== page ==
Lynda Roscoe Hartigan, Author, Walter Hopps, Editor, Richard Vine, Robert Lehrman, Author . Thames & Hudson $60 (256p) ISBN 978-0-500-97628-9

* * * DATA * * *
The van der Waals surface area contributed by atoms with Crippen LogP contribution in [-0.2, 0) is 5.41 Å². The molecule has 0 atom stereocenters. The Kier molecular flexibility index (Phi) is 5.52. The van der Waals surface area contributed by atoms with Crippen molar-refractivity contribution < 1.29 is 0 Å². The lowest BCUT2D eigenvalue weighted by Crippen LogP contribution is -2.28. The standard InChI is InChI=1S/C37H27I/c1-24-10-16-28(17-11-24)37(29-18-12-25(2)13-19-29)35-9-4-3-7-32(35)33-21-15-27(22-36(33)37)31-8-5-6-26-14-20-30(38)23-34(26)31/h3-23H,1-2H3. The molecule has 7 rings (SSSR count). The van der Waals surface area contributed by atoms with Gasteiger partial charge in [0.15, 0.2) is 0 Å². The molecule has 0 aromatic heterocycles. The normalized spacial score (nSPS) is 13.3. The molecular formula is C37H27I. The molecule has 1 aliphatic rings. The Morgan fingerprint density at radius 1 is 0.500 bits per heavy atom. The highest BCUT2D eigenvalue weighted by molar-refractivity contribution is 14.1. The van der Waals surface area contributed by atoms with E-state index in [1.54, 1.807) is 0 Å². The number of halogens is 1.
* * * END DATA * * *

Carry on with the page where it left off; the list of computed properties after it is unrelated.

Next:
The title of this extensive survey of Joseph Cornell's work, which ranges from his early collages to his famous "boxes," is drawn from Cornell's own designation for a concept of time indicating the eternal within the everyday. This idea very much informs the attitude of the various contributors to the volume—which comes with a DVD-ROM (not seen by PW ) and is published to celebrate the 100th anniversary of Cornell's birth—who concentrate more on the mystical and emotional aspects of Cornell's work, as opposed to the conceptual or technical. While this inevitably leads to a preoccupation with Cornell's religious and sexual preferences, it also lends a charming accessibility and warmth to the text. The contributors do not hesitate to infuse their comments on individual pieces with their own personal experience with the work, which should particularly help neophytes of Cornell's work understand his appeal to such a broad spectrum of viewers. On Cornell's "Untitled [ 'Dovecote' American Gothic]," Hartigan writes, "I placed this box by my favorite chair, and over the years came to experience a serene sense of comfort and companionship embodied in the simple whitewashed habitation." More than 200 color illustrations of Cornell's work (along with 30 b&w) are placed against black backgrounds and categorized into topics meant to reflect Cornell's own fascinations, such as "Chests and Cabinets," "Habitats," "Aviaries" and "Celestial Navigation Variants." While the darkness of the backgrounds conveys to a certain extent the mysteriousness of Cornell's work, it also obscures some of the more shadowed pieces, and the categories, occasionally only three or four pages long, can seem arbitrary and exclusionary. However, the sheer sumptuousness of the reproductions and the personal enthusiasm of the authors, along with Cornell's own undeniable mystique, does much to overcome this, making the volume a fine introduction to an often misunderstood artist. (Nov.)